Wednesday, November 19, 2008

What's on the Table this Holiday Season?

I’m pretty traditional when it comes to the holiday foods. For Thanksgiving I always do turkey, even though I’m not really a fan. One year, a good friend asked if we should do two chickens instead of a turkey. Um, no. Chicken is more towards the “everyday spirit” than the “holiday spirit”, even if there are two of them. Hubby has suggested duck but I’m not feeling that either. If I don’t do turkey, I’ll feel lost. So it’s going to be turkey again this year, only this time I’m doing the dry brine. No icky salmonella liquid to get rid of at the end of the day.

Christmas is still up in the air. I think we’re supposed to do brunch with friends. Last year I did a prime rib roast for the first time and it was spectacular. Turned out to be the easiest roast I’ve ever done, thanks to my trusty $6 thermometer. I recently did a roast beef using a top round roast, which was also fantastic and probably more appropriate given the state of the economy. Ham is always a crowd pleaser and it’s a no-brainer, but maybe this year I’ll go as far as curing my own ham using a recipe out of Charcuterie (see right side bar). Or I can just keep it simple and do a Cuban-style pork roast.

I'm not going to think about New Year yet. It's only the week after Christmas but still seems so far away.

What do you think I should make for Christmas? Any suggestions? Our Christmas is in your hands, Interwebs! Okay, not really. But I’d really love some suggestions.

In the meantime here are some holiday-appropriate recipes for you just in case you need some inspiration as well. Some are mine but I threw in a few from around the web that piqued my interest. I'll probably update the list as I find interesting recipes.

Meats:
Perfect Prime Rib Roast Impress your guest with this deceptively easy roast. If I do it again, I'm going to try Citymama's suggestion of coating with brown sugar, Hawaiian salt and garlic.

Picnic Pork Roast A delicious alternative to the beef roast.

Ham with Thai Tea, Cardamom, and Clove Sauce May sound weird, but tastes great. This post has details on how to make a proper pan sauce for ham.

Salt Rub and Butter Turkey from Wandering Chopsticks I'm doing the dry brining this year!

Duck Adobo Confit from Burnt Lumpia Love confit. I'm considering it for Christmas dinner since it might just be me and the boys.

Homemade Bratwurst and Red Cabbage from We Are Never Full This dish reminds me of the Danish Julefrokost, which is a meatfest Christmas brunch (eaten throughout month) accompanied by a lot of drinking. Think smorgasbord with hard liquor.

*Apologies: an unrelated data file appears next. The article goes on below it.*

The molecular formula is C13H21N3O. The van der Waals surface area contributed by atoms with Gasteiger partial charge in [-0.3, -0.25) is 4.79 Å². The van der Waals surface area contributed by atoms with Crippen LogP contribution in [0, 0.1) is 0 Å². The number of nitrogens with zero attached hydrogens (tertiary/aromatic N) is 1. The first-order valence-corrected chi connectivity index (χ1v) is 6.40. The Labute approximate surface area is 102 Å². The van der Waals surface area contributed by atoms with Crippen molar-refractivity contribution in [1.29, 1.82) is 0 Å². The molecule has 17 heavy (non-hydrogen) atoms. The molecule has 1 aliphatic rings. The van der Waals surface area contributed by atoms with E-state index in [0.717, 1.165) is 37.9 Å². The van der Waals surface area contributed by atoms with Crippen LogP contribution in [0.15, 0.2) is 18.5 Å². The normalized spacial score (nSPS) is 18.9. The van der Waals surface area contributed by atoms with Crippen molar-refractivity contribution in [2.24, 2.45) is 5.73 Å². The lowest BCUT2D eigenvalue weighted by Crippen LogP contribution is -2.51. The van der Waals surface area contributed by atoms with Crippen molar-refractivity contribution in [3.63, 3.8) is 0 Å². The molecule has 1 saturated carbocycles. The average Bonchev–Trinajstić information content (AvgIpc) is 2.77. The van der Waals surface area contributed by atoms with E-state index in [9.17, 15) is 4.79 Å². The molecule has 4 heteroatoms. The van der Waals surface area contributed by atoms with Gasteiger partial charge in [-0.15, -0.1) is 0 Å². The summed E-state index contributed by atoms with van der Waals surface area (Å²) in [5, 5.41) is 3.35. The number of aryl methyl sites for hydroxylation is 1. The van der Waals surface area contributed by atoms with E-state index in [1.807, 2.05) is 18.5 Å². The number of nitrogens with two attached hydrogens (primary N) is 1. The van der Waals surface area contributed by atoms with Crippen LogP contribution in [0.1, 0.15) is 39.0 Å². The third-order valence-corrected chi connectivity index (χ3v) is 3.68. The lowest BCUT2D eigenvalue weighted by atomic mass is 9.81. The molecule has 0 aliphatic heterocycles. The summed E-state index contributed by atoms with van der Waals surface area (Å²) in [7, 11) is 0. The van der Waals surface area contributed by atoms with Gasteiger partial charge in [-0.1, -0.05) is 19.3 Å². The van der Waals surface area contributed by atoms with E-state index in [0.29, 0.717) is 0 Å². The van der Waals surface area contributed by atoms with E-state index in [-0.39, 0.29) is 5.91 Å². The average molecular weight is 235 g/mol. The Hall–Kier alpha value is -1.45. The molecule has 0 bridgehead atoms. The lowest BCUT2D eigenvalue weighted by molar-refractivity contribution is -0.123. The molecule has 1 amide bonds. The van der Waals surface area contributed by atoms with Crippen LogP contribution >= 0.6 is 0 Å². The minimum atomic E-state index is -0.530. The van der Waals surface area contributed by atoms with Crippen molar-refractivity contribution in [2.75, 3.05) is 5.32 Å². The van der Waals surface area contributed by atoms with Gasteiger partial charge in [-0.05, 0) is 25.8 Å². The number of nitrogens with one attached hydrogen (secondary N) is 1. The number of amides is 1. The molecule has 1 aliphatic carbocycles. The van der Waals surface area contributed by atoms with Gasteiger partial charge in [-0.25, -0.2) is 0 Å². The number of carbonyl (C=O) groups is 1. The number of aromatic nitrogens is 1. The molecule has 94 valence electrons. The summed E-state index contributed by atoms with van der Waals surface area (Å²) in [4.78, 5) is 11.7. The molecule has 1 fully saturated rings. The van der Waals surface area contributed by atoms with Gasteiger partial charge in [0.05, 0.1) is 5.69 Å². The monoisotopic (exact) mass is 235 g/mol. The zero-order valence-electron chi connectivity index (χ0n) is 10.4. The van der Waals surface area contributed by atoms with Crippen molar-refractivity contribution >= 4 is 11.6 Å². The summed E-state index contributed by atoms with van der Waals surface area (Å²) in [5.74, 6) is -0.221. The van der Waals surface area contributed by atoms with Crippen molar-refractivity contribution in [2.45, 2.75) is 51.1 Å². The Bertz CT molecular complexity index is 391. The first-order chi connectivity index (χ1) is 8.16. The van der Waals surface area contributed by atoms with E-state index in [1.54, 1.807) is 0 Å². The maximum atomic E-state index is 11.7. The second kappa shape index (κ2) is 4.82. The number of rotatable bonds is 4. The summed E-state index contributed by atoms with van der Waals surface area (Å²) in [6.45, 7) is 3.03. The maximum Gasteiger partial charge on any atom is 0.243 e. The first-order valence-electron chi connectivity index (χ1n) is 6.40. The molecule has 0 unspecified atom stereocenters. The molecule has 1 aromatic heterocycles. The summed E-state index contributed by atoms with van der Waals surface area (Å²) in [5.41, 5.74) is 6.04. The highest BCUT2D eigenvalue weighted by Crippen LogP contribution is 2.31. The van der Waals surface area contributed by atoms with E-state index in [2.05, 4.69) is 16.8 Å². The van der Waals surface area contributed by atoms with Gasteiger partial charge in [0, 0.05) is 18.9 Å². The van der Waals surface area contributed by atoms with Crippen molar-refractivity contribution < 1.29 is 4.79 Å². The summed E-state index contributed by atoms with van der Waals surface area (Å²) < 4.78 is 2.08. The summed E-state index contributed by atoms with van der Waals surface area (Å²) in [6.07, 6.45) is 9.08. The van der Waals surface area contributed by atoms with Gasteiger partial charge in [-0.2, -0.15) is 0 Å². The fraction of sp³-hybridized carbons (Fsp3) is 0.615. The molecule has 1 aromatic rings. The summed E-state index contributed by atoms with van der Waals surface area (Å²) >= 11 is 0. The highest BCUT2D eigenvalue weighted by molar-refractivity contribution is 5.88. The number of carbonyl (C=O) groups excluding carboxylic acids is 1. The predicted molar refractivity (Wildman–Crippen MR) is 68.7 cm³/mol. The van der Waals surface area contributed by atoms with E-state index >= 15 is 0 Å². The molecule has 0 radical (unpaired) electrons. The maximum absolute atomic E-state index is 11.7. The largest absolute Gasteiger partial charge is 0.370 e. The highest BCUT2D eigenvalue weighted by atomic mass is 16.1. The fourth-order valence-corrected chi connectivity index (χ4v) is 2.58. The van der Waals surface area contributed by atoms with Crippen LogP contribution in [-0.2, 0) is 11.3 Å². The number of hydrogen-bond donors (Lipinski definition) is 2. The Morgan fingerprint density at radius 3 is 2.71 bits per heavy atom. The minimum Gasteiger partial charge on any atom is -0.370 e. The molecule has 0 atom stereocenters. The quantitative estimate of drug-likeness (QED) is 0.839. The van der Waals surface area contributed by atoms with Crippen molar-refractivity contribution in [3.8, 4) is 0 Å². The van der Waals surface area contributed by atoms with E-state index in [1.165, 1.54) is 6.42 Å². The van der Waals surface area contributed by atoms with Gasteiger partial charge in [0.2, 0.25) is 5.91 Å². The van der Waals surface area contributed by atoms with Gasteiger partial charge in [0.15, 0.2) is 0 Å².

Appetizers and Accompaniments:

Tasty tomato jam Wonderful accompaniment to strong cheese

Danish-style pate Eaten all year round, but made extra special by serving with crispy bacon and sauteed mushrooms. No Julefrokost is complete without it. Invite your cardiologist friend, just in case.

Danish meatballs Another staple of the Danish Julefrokost. Delicious with red cabbage and/or pickled beets.

Hummus What kind of gathering would it be without hummus? Use sun-dried tomatoes to make it extra festive.

Cranberry Chutney Nice alternative to regular cranberry sauce.

Danish curried pickled herring Definitely an acquired taste, but worth trying if you're adventurous. I normally only eat this during Christmas as part of my Danish Christmas brunch.

Gravlax from Citymama A must at any Julefrokost. I do it similar, but add a light layer of ground fennel before the dill (I also used dried dill).

Swedish Potato and Rutabaga Casserole from One Perfect Bite Rutabagas are an underrated vegetable. I love the taste and bet they are perfect in this casserole.

Brunede Kartofler (caramelized potatoes) also from One Perfect Bite How could I forget these? I ate these every Christmas when I lived in DK. Perfect accompaniment for roasted duck and easy to do!

Pumpkin Rosemary Dinner Rolls from Sass and Veracity I just made these (using canned pumpkin) and they were a hit! A nice, seasonal alternative to dinner rolls. Makes a big batch (I stopped at 16 rolls and froze the rest of the dough), but any leftovers can be used to make Pumpkin Pecan Bread Pudding!

Desserts:
Pumpkin Coconut Crème Brulee Elegant alternative to pumpkin pie.

Thai tea Crème Brulee What can I say, I love creme brulee, and this is my favorite so far.

White Chocolate and Star Anise Crème Brulee from Culinary Delights I'm planning on trying this for Christmas. Don't see how it could go wrong.

Kugelhof from All-Purpose Girl This reminds me of something I ate in Denmark. May be a good alternative if you're not a fruit cake fan.